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Re: Theropod stance balance
Just speculating: I think that Sue was very close to
the theoretical maximum size for the bipedal
lifestyle. Reallocation of mass (great big legs,
little teeny arms) appears to have reached the point
of diminishing returns. The conflicting need for an
ever-larger head for feeding on ever-larger prey just
made her bipedal dilemma worse.
If/when a new size champion is found, perhaps a
latinized version of "Help, I've fallen and I can't
get up" would be appropriate as a name.
So how the hell did Sue get up? A sort of three point
pushup (nose, hindleg, hindleg), the little teeny arms
useful only for pre-positioning? Surely a fall in an
adult individual was not necessarily a fatal event?
My apologies for not citing the many whose insights
and discoveries have improved the realism of my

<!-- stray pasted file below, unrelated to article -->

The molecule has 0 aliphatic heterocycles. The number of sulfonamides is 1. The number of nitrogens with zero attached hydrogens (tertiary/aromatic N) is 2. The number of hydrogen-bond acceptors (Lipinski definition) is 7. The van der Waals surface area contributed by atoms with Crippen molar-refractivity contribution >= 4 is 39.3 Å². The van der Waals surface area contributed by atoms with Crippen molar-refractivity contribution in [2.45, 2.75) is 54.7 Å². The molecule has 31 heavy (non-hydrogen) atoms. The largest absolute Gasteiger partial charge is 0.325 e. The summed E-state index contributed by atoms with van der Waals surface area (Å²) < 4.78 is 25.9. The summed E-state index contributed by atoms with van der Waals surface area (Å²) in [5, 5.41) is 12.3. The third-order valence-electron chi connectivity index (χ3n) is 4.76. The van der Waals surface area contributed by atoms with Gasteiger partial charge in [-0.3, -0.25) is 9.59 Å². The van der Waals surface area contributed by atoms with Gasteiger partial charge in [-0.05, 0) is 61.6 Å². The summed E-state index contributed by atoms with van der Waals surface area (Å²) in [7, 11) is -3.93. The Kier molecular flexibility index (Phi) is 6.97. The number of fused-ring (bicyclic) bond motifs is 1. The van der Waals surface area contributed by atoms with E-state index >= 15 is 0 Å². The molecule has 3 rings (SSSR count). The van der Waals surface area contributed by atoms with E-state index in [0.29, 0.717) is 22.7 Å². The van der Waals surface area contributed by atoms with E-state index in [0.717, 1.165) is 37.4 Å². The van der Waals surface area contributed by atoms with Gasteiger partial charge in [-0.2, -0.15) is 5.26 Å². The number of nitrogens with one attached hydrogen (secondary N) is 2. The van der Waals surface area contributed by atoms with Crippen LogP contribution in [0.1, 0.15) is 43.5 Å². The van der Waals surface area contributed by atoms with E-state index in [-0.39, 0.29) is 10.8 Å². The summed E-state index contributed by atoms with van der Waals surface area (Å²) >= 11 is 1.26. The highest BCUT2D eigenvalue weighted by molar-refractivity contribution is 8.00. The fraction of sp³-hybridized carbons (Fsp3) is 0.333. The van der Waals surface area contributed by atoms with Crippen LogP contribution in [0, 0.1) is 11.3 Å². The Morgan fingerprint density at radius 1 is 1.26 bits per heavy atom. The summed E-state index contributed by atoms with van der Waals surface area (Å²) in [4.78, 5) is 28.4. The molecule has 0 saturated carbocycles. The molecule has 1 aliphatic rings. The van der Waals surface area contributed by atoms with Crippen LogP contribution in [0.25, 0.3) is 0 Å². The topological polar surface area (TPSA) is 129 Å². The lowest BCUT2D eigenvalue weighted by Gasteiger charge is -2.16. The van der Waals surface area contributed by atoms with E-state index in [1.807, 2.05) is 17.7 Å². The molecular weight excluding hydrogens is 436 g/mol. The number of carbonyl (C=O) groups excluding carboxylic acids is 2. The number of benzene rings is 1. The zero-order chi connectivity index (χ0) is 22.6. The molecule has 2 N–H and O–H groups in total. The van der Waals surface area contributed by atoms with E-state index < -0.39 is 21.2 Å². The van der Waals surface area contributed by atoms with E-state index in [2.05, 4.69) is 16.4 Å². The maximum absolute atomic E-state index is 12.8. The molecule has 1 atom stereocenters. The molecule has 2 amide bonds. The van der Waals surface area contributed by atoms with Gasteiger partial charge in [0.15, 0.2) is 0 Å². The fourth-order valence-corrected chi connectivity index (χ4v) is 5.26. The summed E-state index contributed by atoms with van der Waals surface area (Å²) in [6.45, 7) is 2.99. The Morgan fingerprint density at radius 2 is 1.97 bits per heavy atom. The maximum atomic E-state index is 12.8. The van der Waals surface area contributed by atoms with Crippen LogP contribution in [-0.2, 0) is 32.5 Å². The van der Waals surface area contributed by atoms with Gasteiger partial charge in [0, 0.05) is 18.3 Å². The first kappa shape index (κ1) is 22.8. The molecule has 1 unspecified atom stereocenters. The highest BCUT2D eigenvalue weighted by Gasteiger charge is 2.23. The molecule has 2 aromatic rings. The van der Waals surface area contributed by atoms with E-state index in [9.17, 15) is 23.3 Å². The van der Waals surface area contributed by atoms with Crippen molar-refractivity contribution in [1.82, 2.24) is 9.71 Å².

paleo-fantasies. Hutchinson and Schnider come to mind.
--- Manuel Parrado <firstname.lastname@example.org> wrote:
> Greetings all.
> I have grown curious lately of how theropods like
> tyrannosauroids managed to stay on their feet
> toppling forward.
> By looking at some skeletal reconstructions and
> illustrations, it looks like tyrannosuarus, for
> instance, is very front heavy considering the vert
> large head and how far it is from the hips. In some
> other big theropods like allosuarus, the tail looks
> very long in comparison and the head smaller so it
> looks better balanced to hold the axial skeleton in
> horizontal position.
> Can anybody comment and/or point to some articles
> covering body balance in tyrannosaurs?
> Manuel Parrado
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